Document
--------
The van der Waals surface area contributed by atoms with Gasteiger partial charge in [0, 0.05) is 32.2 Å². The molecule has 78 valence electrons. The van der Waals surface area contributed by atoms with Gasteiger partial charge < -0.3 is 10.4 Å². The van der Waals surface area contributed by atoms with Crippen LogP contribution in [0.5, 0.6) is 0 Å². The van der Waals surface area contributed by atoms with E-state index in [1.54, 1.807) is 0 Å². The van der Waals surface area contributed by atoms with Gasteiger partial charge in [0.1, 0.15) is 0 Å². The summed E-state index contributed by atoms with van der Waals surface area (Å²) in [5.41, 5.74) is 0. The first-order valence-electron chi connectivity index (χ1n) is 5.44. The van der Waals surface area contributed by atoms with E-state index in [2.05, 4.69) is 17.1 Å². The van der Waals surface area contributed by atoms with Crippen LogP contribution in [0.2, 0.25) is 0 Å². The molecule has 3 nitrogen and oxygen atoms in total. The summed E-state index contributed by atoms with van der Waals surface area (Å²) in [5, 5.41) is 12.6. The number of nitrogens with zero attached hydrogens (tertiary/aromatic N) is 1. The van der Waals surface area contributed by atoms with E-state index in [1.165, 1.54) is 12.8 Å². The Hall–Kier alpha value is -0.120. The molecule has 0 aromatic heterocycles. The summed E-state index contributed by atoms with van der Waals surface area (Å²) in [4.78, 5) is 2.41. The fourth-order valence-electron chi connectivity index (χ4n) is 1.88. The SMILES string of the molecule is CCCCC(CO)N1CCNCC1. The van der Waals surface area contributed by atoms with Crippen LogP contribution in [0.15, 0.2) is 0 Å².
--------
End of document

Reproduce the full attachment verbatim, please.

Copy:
The van der Waals surface area contributed by atoms with Gasteiger partial charge in [0, 0.05) is 32.2 Å². The molecule has 78 valence electrons. The van der Waals surface area contributed by atoms with Gasteiger partial charge < -0.3 is 10.4 Å². The van der Waals surface area contributed by atoms with Crippen LogP contribution in [0.5, 0.6) is 0 Å². The van der Waals surface area contributed by atoms with E-state index in [1.54, 1.807) is 0 Å². The van der Waals surface area contributed by atoms with Gasteiger partial charge in [0.1, 0.15) is 0 Å². The summed E-state index contributed by atoms with van der Waals surface area (Å²) in [5.41, 5.74) is 0. The first-order valence-electron chi connectivity index (χ1n) is 5.44. The van der Waals surface area contributed by atoms with E-state index in [2.05, 4.69) is 17.1 Å². The van der Waals surface area contributed by atoms with Crippen LogP contribution in [0.2, 0.25) is 0 Å². The molecule has 3 nitrogen and oxygen atoms in total. The summed E-state index contributed by atoms with van der Waals surface area (Å²) in [5, 5.41) is 12.6. The number of nitrogens with zero attached hydrogens (tertiary/aromatic N) is 1. The van der Waals surface area contributed by atoms with E-state index in [1.165, 1.54) is 12.8 Å². The Hall–Kier alpha value is -0.120. The molecule has 0 aromatic heterocycles. The summed E-state index contributed by atoms with van der Waals surface area (Å²) in [4.78, 5) is 2.41. The fourth-order valence-electron chi connectivity index (χ4n) is 1.88. The SMILES string of the molecule is CCCCC(CO)N1CCNCC1. The van der Waals surface area contributed by atoms with Crippen LogP contribution in [0.15, 0.2) is 0 Å².